It's a very old way of showing prints.
"One of the painful things about our time is that those who feel certainty are stupid,
and those with any imagination and understanding are filled with doubt and indecision"
Yes I also believe it goes way back and was/is common with contact prints to tack the dry mounting tissue on the untrimmed print and then trim all the rough black edges and tissue before finally mounting the print to backing board. Also fashionable from time to time is leaving a small black outline around an uncropped enlargement to demonstrate it wasn't cropped - a bit pretentious I think. Does this really make it more "authentic"?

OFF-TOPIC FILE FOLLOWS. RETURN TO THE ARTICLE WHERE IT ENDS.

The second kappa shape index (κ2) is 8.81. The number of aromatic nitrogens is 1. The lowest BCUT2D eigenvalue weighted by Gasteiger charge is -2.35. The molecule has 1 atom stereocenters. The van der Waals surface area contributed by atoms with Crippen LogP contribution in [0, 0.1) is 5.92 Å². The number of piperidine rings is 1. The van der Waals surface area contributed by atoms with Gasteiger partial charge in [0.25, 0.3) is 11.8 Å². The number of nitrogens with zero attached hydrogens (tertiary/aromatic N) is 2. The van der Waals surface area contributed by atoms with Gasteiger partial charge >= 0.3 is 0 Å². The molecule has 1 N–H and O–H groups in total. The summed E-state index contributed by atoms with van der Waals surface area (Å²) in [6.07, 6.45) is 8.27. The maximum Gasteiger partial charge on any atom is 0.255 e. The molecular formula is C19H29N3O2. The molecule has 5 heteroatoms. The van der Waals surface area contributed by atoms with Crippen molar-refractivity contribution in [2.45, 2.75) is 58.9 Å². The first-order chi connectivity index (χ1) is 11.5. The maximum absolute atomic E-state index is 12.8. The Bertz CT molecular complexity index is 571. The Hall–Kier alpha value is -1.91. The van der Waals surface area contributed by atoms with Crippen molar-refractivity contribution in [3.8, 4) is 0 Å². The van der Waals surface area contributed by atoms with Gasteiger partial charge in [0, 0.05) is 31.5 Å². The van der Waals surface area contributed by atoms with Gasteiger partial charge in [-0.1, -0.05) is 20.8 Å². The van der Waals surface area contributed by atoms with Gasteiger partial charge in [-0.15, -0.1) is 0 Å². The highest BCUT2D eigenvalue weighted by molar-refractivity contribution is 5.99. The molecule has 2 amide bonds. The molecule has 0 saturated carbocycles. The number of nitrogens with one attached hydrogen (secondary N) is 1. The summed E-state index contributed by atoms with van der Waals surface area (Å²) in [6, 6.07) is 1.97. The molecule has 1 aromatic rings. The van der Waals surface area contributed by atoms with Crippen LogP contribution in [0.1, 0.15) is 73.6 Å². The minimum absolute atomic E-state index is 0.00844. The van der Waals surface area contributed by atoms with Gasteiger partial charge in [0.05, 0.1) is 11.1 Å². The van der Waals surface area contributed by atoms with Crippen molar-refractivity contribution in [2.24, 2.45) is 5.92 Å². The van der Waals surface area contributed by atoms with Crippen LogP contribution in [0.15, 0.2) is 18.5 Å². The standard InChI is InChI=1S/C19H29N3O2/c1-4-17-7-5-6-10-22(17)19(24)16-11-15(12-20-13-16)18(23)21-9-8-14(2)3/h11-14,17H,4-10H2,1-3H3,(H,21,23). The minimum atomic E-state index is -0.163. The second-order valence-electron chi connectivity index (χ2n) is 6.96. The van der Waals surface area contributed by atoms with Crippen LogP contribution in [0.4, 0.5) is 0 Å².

Small question on mounting (kinda part of the thread): how does one keep the tissue from showing when doing a floating mount? My tissue seems to be irregularly sized compared to the print, and when I trim before tacking, I can only get rough equvilant sizes. Tacking doesn't seem to give a good edge for further trimming.
After the print is mounted, and the skirt of the tissue is apparent, it seems a little late.
And technique for getting accurate floating mounts consistantly?
I spot tack the tissue to the center of thre back of the print and then trim them both together. This ensures that the tissue and print are exactly identical and perfectly aligned.
Originally Posted by jvarsoke
I'm not an expert on float matting but I just measure the trimmed print, add the amount of "float" that I want and the cut the mat to that size. I carefully align the mat to the mounted print and then trim and hinge the two boards.
That is called grain. It is supposed to be there.